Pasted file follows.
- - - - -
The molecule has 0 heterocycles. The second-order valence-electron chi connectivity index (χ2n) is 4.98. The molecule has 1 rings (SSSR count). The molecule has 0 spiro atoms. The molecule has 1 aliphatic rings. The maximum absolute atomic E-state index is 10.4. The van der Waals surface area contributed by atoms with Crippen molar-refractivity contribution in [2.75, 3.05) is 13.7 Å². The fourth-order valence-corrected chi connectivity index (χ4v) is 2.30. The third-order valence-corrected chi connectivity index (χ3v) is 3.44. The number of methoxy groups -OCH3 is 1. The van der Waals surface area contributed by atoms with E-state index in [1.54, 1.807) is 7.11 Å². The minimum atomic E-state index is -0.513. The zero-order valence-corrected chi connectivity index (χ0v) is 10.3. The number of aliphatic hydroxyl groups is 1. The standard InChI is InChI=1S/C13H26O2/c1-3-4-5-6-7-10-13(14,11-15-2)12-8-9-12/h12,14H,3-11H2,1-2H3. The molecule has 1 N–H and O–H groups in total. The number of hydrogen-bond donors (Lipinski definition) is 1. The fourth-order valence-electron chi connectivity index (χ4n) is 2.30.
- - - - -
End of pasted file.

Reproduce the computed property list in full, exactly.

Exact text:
The molecule has 0 heterocycles. The second-order valence-electron chi connectivity index (χ2n) is 4.98. The molecule has 1 rings (SSSR count). The molecule has 0 spiro atoms. The molecule has 1 aliphatic rings. The maximum absolute atomic E-state index is 10.4. The van der Waals surface area contributed by atoms with Crippen molar-refractivity contribution in [2.75, 3.05) is 13.7 Å². The fourth-order valence-corrected chi connectivity index (χ4v) is 2.30. The third-order valence-corrected chi connectivity index (χ3v) is 3.44. The number of methoxy groups -OCH3 is 1. The van der Waals surface area contributed by atoms with E-state index in [1.54, 1.807) is 7.11 Å². The minimum atomic E-state index is -0.513. The zero-order valence-corrected chi connectivity index (χ0v) is 10.3. The number of aliphatic hydroxyl groups is 1. The standard InChI is InChI=1S/C13H26O2/c1-3-4-5-6-7-10-13(14,11-15-2)12-8-9-12/h12,14H,3-11H2,1-2H3. The molecule has 1 N–H and O–H groups in total. The number of hydrogen-bond donors (Lipinski definition) is 1. The fourth-order valence-electron chi connectivity index (χ4n) is 2.30.